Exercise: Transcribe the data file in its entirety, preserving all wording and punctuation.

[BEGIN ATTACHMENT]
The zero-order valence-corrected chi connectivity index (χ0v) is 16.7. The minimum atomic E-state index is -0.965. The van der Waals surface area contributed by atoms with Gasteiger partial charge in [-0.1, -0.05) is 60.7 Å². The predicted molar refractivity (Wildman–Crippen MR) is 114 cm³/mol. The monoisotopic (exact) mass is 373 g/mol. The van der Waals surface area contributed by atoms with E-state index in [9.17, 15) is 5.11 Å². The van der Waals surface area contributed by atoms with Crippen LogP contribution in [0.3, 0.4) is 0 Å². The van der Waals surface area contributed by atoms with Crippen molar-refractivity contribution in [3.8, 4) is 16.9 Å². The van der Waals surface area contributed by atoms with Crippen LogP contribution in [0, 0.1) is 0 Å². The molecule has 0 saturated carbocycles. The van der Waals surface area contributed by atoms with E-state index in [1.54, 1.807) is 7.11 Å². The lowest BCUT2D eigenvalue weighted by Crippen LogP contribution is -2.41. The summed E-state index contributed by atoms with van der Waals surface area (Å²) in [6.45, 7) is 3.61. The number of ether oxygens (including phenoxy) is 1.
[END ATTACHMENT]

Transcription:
The zero-order valence-corrected chi connectivity index (χ0v) is 16.7. The minimum atomic E-state index is -0.965. The van der Waals surface area contributed by atoms with Gasteiger partial charge in [-0.1, -0.05) is 60.7 Å². The predicted molar refractivity (Wildman–Crippen MR) is 114 cm³/mol. The monoisotopic (exact) mass is 373 g/mol. The van der Waals surface area contributed by atoms with E-state index in [9.17, 15) is 5.11 Å². The van der Waals surface area contributed by atoms with Crippen LogP contribution in [0.3, 0.4) is 0 Å². The van der Waals surface area contributed by atoms with Crippen molar-refractivity contribution in [3.8, 4) is 16.9 Å². The van der Waals surface area contributed by atoms with Crippen LogP contribution in [0, 0.1) is 0 Å². The molecule has 0 saturated carbocycles. The van der Waals surface area contributed by atoms with E-state index in [1.54, 1.807) is 7.11 Å². The lowest BCUT2D eigenvalue weighted by Crippen LogP contribution is -2.41. The summed E-state index contributed by atoms with van der Waals surface area (Å²) in [6.45, 7) is 3.61. The number of ether oxygens (including phenoxy) is 1.